Saturday, July 2, 2011

Archbishop Dolan's omission

"Lord, to whom shall we go?"
John 6:68
The coat of arms of Archbishop Dolan.
The Catholic Church teaches us that there are sins of commission and sins of omission. Sins of commission are the obvious ones in which we do something wrong. Sins of omission are when we fail to do something good.

Archbishop Dolan of New York has failed in his duty to defend the faith. Not because he was unsuccessful in leading the fight against "homosexual marriage" in New York, but specifically because he has failed repeatedly to put an end to the most notorious public scandal in his archdiocese.

I'm using the word "scandal" as it is used within the context of Catholic teaching. It is a scandal that the Catholic Governor of New York has not been specifically condemned for his public support of abortion, "homosexual marriage" and contraception. It is a scandal that Governor Andrew Cuomo presents himself for communion while maintaining a very public non-marital sexual relationship.

What kind of examples do these set for the rest of the Catholics in New York? What does this tell the average Catholic about how we should practice our religion, and about how seriously we should take the teachings of the Catholic faith?

It is Archbishop Dolan's duty and responsibility to make clear the state of mortal sin of Governor Cuomo. Other bishops throughout the country have withheld communion to high-level officials under such circumstances, but Dolan has not taken any public action against Cuomo. His silence on this topic is deafening. And the message it sends to the faithful is poisonous. The message is that there is nothing wrong with publicly opposing some of the most fundamental moral teachings of the Church, while at the same time claiming to be a full-fledged member of the Catholic Church.

Archbishop Dolan is the gatekeeper; he holds the key. If he refuses to publicly use the power of his office to demonstrate his disapproval of Cuomo's actions, then what right do the rest of us have to speak out? He is the figure of authority appointed by the Church to specifically address such issues.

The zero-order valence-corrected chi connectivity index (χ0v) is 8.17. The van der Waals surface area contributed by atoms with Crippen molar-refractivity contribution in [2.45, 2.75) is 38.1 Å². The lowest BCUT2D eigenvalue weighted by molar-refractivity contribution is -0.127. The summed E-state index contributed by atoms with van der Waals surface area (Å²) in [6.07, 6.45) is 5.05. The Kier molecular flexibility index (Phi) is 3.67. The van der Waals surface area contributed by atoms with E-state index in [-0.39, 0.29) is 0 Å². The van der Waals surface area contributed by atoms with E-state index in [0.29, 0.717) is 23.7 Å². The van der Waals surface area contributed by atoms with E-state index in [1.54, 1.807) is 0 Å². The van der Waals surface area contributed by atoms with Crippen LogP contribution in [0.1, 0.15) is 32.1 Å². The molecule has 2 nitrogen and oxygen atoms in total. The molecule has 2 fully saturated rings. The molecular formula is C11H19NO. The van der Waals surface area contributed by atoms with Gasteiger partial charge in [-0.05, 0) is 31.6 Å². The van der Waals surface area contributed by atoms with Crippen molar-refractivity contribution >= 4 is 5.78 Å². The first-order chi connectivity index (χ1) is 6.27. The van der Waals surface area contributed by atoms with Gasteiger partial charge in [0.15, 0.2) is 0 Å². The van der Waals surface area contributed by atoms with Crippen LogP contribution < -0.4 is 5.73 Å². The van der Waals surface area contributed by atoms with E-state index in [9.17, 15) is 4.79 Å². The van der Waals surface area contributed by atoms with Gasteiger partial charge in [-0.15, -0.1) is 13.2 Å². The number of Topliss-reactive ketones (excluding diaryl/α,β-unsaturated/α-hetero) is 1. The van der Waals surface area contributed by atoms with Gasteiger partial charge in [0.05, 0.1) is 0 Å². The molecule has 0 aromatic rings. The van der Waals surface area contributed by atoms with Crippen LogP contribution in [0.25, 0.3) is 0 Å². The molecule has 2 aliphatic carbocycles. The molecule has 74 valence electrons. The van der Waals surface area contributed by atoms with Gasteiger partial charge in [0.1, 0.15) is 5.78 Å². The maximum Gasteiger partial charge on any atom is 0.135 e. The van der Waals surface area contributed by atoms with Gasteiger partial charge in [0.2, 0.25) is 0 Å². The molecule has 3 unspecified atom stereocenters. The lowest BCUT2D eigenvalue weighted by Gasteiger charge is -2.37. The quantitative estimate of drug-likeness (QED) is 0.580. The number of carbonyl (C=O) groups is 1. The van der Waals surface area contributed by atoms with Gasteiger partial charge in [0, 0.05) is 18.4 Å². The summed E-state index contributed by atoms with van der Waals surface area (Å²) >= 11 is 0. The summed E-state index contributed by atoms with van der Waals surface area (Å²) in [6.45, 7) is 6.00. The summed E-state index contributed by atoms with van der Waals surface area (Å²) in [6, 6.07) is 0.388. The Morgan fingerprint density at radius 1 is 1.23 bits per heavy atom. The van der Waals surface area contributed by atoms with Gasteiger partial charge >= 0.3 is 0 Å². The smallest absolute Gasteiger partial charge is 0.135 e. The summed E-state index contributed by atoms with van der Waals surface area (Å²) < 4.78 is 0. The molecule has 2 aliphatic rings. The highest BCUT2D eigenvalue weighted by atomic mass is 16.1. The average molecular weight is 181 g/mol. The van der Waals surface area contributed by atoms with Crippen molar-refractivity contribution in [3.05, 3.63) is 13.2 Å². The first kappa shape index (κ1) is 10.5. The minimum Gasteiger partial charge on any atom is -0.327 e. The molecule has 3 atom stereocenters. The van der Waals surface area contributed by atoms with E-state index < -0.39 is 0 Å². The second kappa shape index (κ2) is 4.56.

In this video from a local New York TV station we see Archbishop Dolan apologizing to the "gay community". Why does he need to apologize to homosexuals? Is he saying that the Catholic teaching is wrong with regards to homosexuality? The ones he needs to apologize to are faithful Catholics for not defending the Church's teachings as forcefully as he should.

Associate Press religion writer Rachel Zoll (who is known to delight in attacking conservatives within the Church) made this comment in an article titled "Bishops' message blunted in NY gay marriage vote".
New York bishops are generally more moderate, which partly explains their strategies in recent months. While Dolan has spoken out forcefully on marriage, abortion and other issues, he has never joined U.S. bishops who have publicly denied Holy Communion to dissenting Catholic lawmakers in their own dioceses.

Dolan prefers to maintain a dialogue with the legislators. There is no indication he has changed his position since the vote.
Joan Frawley Desmond of the National Catholic Register writes:
[Governor Andrew Cuomo's] open defiance of Church authority incurred no loss of political capital or moral credibility.... A denial of Communion might prompt a reassessment of this calculation, but the bishops of New York have signaled their discomfort with this approach.
"To whom shall we go?" If Archbishop Dolan of New York is "uncomfortable" with doing what is demanded by Church doctrine, then perhaps the best thing for him to do is to resign and let Rome appoint someone that is "comfortable" with doing the job entrusted to him by God and the Church. Let the chips fall where they may. Let the dogs of the media howl. But don't compromise the Catholic Church. And if this results in a huge exodus from the Church. Then so be it. Then at least we will know where people stand.


  1. Thank you for being a witness with your posts on current events.

    Keep up the good work. May God bless you.

  2. Dear anonymous. Thank you for your words of support. I always say to myself that if just one person reads something I've written here and it provides that person with a reason to continue on their earthly pilgrimage, then it is worth it. I don't want to criticize the bishops. I want to be obedient. Thank God for Pope Benedict. He is such a shining light. If only the bishops would follow his lead....

  3. very well said. I also appreciated your article on Bishop Clark. Keep up the good work.

  4. Dear Ben. Thank you.

    Do you know about Father John Minkler? His voice seems to be speaking from the grave with all the nationwide publicity focused on the Archdiocese of New York.